Posted by: Dee Andrews | June 23, 2008

Day One in Spain, from Scott

This is the first time I’ve written a blog, or a journal entry for that matter. I don’t think of myself as a writer (they are so educated, elite, and “high-brow” with their extensive vocabularies and unfettered imaginations!). I’m not that talented, I lack linguistic creativity, and my grammar sucks. But here goes, because Dee hasn’t got the nerve to share the real start to our adventure yet…

Day 1:

It’s 3:00am on Wednesday morning (I think), and we are all wide-awake in our hotel room near London Heathrow airport. I keep trying to sleep until our wakeup call at 4:45am, but it’s hopeless. The girls start giggling. I decide I’m up too and crawl in bed with Emma and Grace to get some Dad cuddle time. Shortly thereafter with our 6 suitcases (2 of them approaching 70 lbs apiece), 4 backpacks, 3 laptops and other assorted travel “necessities,” we catch the shuttle bus to Heathrow to check-in for our 7:00am flight to Barcelona. Hungry…our stomachs are all growling, but nothing is open at Terminal 1 yet. Dee, being Super-Mom and having planned for just this exact contingency, has a couple energy bars in her “purse.” It seems more like a fancy, large duffle bag to me. But, then what do I know about women’s fashion and travel accessories. The kids and I ravenously consume them.

The plane leaves on time, or thereabouts. 10:30am, we land in Barcelona. We are actually in Spain after talking about it, and planning, and preparing, and packing and coordinating, and packing some more. We’re here!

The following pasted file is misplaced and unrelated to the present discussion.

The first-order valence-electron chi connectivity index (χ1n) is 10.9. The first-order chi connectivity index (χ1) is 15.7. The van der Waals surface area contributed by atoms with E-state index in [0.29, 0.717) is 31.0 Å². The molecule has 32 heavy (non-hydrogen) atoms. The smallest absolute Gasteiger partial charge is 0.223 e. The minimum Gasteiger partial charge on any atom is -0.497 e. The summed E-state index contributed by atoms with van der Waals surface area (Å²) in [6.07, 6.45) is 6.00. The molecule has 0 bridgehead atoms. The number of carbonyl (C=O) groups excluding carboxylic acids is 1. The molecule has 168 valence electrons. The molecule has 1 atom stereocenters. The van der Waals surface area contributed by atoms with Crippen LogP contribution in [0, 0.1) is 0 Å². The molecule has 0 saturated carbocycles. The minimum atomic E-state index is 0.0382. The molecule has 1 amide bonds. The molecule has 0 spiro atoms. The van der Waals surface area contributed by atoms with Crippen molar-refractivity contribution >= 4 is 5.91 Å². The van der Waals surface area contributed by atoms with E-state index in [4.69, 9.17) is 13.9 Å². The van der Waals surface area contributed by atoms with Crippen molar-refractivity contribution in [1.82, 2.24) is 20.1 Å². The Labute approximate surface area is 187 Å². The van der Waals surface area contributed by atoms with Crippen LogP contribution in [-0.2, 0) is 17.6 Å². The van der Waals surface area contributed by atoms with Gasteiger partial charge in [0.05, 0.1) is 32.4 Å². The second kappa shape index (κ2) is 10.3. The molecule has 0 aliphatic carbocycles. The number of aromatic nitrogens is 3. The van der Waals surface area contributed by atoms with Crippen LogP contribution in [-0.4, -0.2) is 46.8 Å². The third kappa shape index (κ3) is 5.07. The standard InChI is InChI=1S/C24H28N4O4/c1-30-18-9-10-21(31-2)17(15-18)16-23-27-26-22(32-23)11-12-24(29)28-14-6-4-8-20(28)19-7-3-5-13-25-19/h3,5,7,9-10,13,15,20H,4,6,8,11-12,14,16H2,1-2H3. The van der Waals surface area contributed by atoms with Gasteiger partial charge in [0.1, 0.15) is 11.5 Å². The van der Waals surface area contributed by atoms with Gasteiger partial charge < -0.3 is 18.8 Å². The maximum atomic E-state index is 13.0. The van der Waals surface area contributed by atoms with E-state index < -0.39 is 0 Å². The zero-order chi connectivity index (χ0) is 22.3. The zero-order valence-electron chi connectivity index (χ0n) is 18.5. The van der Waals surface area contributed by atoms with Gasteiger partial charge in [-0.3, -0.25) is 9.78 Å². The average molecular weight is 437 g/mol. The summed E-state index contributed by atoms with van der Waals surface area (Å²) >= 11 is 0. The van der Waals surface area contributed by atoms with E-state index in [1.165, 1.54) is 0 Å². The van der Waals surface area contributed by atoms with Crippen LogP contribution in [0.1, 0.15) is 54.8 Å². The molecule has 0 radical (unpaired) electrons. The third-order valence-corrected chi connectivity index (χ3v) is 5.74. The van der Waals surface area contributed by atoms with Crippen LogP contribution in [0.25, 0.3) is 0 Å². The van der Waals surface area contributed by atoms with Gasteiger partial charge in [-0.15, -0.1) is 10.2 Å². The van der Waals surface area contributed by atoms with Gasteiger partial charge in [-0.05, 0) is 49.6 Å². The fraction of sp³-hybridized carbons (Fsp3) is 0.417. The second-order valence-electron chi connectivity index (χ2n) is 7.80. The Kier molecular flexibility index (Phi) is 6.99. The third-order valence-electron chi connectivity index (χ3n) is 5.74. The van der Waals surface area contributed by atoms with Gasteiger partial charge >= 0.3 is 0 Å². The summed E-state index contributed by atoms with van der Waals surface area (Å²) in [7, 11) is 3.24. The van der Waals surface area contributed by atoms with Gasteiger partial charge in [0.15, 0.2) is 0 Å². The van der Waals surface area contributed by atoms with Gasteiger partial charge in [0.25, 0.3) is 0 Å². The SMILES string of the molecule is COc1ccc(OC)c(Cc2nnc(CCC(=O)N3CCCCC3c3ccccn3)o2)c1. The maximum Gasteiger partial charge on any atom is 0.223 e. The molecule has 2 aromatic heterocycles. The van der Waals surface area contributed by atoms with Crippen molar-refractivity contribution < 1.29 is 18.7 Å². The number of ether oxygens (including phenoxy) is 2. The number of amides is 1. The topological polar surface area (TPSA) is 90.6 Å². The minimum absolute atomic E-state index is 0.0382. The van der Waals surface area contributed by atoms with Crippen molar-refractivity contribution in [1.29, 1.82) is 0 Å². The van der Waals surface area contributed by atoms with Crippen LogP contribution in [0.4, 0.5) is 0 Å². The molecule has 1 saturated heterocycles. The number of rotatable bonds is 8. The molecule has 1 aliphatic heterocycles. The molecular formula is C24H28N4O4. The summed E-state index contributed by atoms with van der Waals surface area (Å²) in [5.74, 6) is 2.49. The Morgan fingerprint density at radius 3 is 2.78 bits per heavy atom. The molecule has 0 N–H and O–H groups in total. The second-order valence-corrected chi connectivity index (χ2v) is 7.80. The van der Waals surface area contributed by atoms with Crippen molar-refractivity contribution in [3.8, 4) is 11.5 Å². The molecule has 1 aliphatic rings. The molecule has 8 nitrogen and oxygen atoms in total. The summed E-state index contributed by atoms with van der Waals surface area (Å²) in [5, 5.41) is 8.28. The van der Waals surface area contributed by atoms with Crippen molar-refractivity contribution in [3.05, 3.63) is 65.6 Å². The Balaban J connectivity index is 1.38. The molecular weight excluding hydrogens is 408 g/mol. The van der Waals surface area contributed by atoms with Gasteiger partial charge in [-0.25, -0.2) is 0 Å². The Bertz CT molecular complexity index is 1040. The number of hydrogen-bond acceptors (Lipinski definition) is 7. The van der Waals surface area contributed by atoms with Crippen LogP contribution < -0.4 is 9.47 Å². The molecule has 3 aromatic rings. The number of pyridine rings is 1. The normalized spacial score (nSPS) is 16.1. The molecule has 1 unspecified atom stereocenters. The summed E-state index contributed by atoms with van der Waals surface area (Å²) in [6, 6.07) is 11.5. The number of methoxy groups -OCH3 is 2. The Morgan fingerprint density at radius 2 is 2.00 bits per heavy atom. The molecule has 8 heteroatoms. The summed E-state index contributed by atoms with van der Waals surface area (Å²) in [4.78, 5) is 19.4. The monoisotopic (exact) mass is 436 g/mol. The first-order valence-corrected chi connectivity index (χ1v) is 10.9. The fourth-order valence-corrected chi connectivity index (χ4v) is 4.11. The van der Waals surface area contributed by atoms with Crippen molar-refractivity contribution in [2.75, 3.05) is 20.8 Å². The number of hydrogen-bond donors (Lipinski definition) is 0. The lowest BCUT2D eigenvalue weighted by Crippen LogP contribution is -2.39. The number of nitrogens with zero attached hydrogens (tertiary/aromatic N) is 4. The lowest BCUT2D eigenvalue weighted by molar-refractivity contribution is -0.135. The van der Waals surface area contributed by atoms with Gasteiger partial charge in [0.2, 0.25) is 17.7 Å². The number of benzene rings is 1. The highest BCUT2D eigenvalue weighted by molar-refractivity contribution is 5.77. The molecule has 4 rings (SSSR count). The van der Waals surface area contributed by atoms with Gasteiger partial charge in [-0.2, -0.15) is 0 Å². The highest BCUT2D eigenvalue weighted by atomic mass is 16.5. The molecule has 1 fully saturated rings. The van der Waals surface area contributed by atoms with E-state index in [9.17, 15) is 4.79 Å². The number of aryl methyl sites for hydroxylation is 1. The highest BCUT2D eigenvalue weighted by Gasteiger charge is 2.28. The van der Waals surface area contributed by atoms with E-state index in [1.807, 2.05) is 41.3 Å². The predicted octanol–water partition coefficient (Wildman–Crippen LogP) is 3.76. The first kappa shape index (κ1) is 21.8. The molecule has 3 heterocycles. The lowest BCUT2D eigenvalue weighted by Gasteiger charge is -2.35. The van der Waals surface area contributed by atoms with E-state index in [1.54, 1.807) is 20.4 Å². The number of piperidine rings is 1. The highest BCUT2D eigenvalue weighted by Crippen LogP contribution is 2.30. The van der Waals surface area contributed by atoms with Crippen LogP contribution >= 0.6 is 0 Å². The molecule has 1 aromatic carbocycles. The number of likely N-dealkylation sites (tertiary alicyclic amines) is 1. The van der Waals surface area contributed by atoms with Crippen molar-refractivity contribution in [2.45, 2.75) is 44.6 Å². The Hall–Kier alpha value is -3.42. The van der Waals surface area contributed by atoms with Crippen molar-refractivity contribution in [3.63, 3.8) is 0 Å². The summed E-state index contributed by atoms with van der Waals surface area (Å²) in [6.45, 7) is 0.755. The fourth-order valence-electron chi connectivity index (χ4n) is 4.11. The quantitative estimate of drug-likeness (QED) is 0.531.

On to pick up the brand new leased car from Renault. No problems. Contract, registration, keys and car in hand. And, to make things even better, all the luggage actually fit in the thing. I’d been stressing out about this issue more than anything else. Actually had a zit forming because of it! But here we are, and the luggage fit. Whew, what a major relief.

2 liters of fuel in the car. So, first priority is to find some diesel ASAP. Drive to the nearest petrol station. Can’t read or understand a darn thing on the pumps. Each fuel type is “branded” and we don’t know which is which. To make matters more difficult, we’d been warned that most stations were out of diesel due to the truck drivers being on strike. Dee steps up and goes inside to ask for help. She returns. The clerk spoke some English and she’s got it…”it’s the green 98” she says. “Are you sure?” I ask not being convinced. “I think so,” she replies. I’m still not convinced, so I ask, “Are you really sure?” “I think so,” she says again. In goes the green 98.

So far so good. We manage to get out of town without making a wrong turn or getting lost. On our way. All the luggage and family in the car for a 4-hour drive to Javea, which is just south of Valencia. We’ve got plans to be in Javea for 3 days before we continue our journey further south and west to Frigiliana where we’ve rented our first summer villa.

Chug, chug, chug. Uh oh. Something’s going on with the car. I down shift thinking I haven’t driven a stick in so long that maybe it’s me that’s the problem. Warning light comes on, in French nonetheless. Something about the fuel injection system, I think. Then it happens. The car completely dies, and we stall out in a very long tunnel. There’s no shoulder and busy traffic is doing 120 kph. I get the car over to the side and fear sets in. “I’m really scared,” I say to Dee. Frantically, we call the Renault 24/7 roadside service, but get a phone agent who only speaks French from some main office, presumably in France. We don’t know exactly where we are, and I can’t speak French. The car is totally incapacitated and I’m really afraid we are going to get rear-ended by someone who doesn’t see us. Game over.